Document - Mexico must comply with the new rulings by the Inter-American Court of Human Rights



AI Index: AMR 41/076/2010

5 October 2010

Mexico must comply with the new rulings by the Inter-American Court of Human Rights

Amnesty International urges the Mexican federal and state authorities to immediately implement all necessary measures to comply with the new judgements made against Mexico by the Inter-American Court of Human Rights with regard to violence against indigenous women. It is time to guarantee truth, justice and reparation for Inés Fernández Ortega and Valentina Rosendo Cantú, two indigenous women who were raped by soldiers from the Mexican Army in the municipality of Ayutla, Guerrero state, in 2002.

The two judgements by the court are clear in recognising that a series of gross human rights violations were committed against both women and their relatives, resulting, among other things, in impunity for those responsible and the harassment of women and organizations who have supported the women in their search for justice.

Since 2002 the State has refused to admit that the two women were raped. However, the decisions of the Court in both cases categorically state that the women were raped by soldiers. The Court also clearly identifies serious flaws in the treatment of the victims and the failure to conduct effective investigations.

The Court criticizes the State’s attitude and sets out a series of obligatory measures to be taken to re-open the criminal investigation in the civilian courts, investigate the officials who undermined the investigations, strengthen the procedures for investigating rape cases, improve medical care provided to the direct victims and provide redress for both them, relatives affected and the community.

In its judgements the Court reiterated Mexico’s obligation - still not discharged – to stop applying military justice when investigating and prosecuting members of the army for human rights violations. The Inter-American Court already laid down the obligation to amend the Military Justice Code to this end in its judgment of November 2009 on the Radilla Pacheco case. The Court also reiterated that Mexican judges have a duty to ensure that their rulings comply with inter-American jurisprudence.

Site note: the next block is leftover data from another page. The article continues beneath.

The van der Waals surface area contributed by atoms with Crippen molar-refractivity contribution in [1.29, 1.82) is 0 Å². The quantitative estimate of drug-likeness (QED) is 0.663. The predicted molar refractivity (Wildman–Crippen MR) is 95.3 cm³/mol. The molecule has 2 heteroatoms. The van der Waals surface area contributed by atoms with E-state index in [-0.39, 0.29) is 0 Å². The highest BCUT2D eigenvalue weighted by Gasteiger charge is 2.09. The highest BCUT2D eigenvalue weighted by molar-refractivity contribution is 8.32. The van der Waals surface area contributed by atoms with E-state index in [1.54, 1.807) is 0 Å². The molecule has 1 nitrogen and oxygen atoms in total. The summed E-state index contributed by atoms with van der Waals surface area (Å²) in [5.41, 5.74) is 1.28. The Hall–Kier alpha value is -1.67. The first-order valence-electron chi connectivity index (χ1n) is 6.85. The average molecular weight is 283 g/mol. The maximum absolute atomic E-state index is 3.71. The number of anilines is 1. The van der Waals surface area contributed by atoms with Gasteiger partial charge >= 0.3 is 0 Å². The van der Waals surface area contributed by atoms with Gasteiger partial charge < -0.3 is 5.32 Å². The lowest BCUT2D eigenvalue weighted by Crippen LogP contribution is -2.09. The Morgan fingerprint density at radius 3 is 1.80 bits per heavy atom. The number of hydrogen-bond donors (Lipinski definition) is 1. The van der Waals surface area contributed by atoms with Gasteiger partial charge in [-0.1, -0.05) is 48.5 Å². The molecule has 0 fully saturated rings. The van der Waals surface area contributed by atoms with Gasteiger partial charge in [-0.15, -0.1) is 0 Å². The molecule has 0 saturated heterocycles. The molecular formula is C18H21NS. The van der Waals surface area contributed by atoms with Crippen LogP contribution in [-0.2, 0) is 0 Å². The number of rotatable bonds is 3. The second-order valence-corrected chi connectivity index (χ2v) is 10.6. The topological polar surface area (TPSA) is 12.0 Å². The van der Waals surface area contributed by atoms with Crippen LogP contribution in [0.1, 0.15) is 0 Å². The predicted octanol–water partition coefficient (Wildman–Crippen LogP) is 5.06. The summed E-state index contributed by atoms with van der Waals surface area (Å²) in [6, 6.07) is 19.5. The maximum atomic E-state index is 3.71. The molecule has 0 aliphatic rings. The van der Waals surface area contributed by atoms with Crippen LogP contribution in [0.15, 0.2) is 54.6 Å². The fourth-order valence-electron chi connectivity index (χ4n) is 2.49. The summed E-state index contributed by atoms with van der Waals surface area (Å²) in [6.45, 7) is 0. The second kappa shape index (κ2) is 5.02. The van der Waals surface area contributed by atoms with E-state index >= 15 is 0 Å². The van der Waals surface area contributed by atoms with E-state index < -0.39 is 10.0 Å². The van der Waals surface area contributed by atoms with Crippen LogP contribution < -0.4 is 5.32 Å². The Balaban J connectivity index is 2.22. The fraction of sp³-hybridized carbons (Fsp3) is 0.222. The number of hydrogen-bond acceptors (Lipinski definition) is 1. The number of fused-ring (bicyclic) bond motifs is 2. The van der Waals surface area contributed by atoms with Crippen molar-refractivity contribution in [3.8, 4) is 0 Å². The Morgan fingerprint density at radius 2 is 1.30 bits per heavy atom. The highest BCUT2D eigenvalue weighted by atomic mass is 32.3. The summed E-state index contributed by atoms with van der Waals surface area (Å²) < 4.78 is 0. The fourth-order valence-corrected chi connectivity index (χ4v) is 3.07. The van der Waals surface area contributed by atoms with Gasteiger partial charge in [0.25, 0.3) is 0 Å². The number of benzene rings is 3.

Once again, Mexico’s commitment to meeting its human rights obligations is under scrutiny. In less than a year, the Inter-American Court has handed down four judgments against Mexico with regard to gross human rights violations and impunity. Very few steps have been taken so far to enforce these judgments, which are binding on the authorities. Amnesty International is calling for them to be fully and effectively implemented as a matter of urgency. The organization will continue to pay close attention to the attitude taken by Mexico.


The judgments handed down by the Inter-American Court in the cases of Inés Fernández Ortega and Valentina Rosendo Cantú concluded that the State is responsible for a series of violations of the American Convention on Human Rights, the Inter-American Convention to Prevent and Punish Torture and the Inter-American Convention on the Prevention, Punishment and Eradication of Violence against Women.

Amnesty International has been following the cases of Inés Fernández Ortega and Valentina Rosendo Cantú since 2002. It has supported the search for justice, truth and reparation for the women and stressed that the State has an obligation to bring those responsible to account in the civilian courts and to ensure the physical integrity of the two women and their relatives. In 2004 the organization published a report entitled Violence against indigenous women and military injustice, AMR 41/033/2004,

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